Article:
Consumer Reports Suggests EpiPen Alternatives in Wake of Mylan Lawsuit

The Justice Department has come down hard on Mylan for price gouging EpiPen. Meanwhile, Consumer Reports offers alternatives. 

Global pharmaceutical company Mylan has reached a settlement of $465 million in a lawsuit accusing the drug company of price gouging the life-saving drug EpiPen and Epipen Jr. The settlement was reached after the initial lawsuit, filed in July 2016, in the United States District Court for the District of Massachusetts, where Sanofi-Aventis accused Mylan of violating the False Claims Act and knowingly overcharging taxpayers.

The Justice Department released a statement in August, affirming that Mylan knowingly misclassified EpiPen as a generic drug, in order to avoid paying rebates to Medicaid. When the Pennsylvania based drug manufacturer Mylan first acquired EpiPen in 2007, the list price was $57. While in 2016, an EpiPen two-pack retailed for $600 without out insurance coverage.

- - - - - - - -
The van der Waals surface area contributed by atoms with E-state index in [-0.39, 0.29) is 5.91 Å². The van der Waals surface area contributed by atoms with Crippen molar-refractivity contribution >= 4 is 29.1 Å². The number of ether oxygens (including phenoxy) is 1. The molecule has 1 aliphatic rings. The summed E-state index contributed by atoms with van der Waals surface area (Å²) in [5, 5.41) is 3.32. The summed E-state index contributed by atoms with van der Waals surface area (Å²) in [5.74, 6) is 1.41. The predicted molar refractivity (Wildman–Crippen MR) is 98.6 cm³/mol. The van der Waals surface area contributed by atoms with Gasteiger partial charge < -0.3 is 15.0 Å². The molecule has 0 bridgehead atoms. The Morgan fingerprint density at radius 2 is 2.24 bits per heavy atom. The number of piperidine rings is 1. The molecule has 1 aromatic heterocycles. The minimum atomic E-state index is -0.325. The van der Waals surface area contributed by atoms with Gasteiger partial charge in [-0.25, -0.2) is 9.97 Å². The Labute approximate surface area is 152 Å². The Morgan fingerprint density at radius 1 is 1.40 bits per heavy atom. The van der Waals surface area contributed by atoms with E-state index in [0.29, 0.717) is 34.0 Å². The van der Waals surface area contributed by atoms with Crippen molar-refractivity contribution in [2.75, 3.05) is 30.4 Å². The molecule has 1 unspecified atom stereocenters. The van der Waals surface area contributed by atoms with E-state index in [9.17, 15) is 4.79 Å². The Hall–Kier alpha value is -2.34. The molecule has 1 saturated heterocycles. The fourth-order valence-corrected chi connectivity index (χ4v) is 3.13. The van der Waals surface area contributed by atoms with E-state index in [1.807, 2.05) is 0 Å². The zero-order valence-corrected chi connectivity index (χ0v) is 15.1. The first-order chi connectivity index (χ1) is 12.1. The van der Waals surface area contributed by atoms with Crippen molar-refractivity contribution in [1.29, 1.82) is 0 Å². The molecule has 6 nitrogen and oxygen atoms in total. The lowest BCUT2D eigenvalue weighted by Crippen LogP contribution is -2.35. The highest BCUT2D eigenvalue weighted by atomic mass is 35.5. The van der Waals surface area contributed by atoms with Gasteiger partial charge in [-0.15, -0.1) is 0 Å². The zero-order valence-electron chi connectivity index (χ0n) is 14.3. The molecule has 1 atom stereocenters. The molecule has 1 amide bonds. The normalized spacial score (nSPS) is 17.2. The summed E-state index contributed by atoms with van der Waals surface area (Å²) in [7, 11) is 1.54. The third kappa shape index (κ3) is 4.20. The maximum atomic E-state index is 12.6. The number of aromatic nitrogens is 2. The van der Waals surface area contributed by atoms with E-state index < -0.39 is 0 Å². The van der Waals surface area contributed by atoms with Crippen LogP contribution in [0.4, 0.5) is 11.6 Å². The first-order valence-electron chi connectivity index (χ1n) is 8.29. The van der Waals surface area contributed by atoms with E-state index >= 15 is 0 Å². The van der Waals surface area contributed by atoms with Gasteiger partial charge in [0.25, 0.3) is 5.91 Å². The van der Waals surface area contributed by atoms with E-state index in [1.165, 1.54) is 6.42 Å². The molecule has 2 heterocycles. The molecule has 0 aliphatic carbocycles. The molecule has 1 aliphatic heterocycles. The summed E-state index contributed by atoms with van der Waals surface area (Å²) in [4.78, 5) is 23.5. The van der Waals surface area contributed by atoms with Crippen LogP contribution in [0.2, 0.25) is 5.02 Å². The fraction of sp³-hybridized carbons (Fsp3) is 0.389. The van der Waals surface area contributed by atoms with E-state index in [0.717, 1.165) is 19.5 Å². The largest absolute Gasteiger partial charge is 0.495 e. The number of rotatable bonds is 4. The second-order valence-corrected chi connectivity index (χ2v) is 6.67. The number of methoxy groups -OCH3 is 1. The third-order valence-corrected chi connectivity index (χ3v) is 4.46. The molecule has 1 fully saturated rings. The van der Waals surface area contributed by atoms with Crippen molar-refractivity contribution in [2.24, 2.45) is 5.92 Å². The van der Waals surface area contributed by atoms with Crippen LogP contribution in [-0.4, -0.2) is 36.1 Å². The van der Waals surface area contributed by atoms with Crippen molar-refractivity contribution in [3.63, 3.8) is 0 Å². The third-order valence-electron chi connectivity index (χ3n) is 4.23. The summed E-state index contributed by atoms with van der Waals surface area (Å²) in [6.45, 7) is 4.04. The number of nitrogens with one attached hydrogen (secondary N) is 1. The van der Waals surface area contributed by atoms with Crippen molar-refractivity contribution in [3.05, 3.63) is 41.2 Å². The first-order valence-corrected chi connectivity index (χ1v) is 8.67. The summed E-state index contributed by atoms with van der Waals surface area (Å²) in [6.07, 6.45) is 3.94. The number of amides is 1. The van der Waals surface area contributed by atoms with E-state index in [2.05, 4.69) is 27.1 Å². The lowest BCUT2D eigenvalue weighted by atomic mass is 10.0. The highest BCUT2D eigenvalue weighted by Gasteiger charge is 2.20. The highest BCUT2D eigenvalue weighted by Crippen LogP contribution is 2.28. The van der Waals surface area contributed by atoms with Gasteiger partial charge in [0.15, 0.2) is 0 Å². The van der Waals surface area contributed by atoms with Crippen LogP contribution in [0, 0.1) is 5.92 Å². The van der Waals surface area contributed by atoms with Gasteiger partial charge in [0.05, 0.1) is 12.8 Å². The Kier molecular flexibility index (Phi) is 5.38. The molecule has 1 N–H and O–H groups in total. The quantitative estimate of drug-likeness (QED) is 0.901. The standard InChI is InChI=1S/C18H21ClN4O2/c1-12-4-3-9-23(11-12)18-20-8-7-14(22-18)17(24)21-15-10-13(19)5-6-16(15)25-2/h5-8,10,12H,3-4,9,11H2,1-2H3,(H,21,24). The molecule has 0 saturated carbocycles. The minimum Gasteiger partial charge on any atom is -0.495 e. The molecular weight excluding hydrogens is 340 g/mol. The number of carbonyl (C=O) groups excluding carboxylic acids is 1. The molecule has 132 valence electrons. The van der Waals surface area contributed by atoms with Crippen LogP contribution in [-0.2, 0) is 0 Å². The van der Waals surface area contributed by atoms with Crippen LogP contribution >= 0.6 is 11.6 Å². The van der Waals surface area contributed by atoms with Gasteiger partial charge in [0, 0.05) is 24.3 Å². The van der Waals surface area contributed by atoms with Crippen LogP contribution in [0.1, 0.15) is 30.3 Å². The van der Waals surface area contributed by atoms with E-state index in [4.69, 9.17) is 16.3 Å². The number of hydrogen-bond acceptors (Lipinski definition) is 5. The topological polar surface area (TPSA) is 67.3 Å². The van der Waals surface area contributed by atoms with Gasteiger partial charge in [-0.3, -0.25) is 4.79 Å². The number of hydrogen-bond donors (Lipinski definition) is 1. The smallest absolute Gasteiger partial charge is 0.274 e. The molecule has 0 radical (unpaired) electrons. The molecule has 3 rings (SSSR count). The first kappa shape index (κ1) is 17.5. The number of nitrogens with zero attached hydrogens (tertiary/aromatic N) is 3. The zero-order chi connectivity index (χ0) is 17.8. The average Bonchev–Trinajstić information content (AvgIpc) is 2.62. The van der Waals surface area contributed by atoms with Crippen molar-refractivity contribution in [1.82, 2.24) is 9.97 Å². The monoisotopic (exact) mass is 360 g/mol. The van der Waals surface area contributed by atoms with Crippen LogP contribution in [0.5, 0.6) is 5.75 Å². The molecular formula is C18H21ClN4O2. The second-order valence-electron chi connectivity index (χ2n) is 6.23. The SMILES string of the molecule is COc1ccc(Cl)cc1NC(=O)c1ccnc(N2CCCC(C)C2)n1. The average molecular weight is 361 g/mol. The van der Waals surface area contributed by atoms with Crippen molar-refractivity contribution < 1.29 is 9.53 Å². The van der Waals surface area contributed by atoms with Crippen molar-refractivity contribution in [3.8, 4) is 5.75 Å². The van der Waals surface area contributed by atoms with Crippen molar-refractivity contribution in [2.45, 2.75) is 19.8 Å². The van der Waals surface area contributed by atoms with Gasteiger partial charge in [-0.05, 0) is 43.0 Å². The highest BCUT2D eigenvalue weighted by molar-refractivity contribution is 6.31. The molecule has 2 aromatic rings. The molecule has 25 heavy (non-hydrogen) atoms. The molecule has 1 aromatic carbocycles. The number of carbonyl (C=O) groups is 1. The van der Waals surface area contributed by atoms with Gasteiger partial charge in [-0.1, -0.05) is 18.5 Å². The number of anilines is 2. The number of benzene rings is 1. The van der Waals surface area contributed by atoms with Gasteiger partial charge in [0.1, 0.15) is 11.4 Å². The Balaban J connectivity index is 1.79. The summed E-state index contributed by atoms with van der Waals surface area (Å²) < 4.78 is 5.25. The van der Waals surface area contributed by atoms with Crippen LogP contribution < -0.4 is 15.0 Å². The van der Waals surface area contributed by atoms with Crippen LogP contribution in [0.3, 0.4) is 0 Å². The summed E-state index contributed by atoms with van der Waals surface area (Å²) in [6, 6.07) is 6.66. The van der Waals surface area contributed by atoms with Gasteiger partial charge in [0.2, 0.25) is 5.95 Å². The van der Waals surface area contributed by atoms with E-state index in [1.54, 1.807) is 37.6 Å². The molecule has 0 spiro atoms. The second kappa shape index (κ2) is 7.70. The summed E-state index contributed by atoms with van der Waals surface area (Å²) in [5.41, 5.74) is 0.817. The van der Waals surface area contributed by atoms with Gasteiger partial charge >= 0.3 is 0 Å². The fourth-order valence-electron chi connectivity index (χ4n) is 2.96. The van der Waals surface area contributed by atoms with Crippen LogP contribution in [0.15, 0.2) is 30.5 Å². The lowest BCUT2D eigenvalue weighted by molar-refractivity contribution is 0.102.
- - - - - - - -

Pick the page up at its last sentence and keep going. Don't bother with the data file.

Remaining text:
“Taxpayers rightly expect companies like Mylan that receive payments from taxpayer-funded programs to scrupulously follow the rules,” said  William D. Weinreb, Acting United States Attorney in a Justice Department release. “We will continue to protect the integrity of Medicaid and ensure a level playing field for pharmaceutical companies.”

Consumer Reports has recommended generic Adrenaclick as an EpiPen alternative, which can be found in various Pharmacies from $110 to $142 depending on location. The manufacturer also offers a coupon, lowing the cost to $60, while commercially insured patients may receive the drug at no cost. However, patients should be aware that its instructions are different than EpiPen, and it’s recommended to follow them carefully before use.

Additionally, Consumer Reports has warned patients about buying manual syringes and vials of epinephrine in order to cut costs, stating that doing so can result in getting too little, or too much epinephrine. While not ideal, Consumer Reports acknowledges it may be the only option for some, and advise patients to receive training from a doctor or pharmacist.  

Other alternatives include Auvi-Q, which has recently reintroduced to the market earlier this year and offers the drug at no cost to qualifying patients. There may also be another alternative on the market by the end of the year, Symjepi — an epinephrine similar to EpiPen, was approved by the FDA this past June. However, the manufacturer has yet to list a price, only stating that it will be a lower cost alternative.


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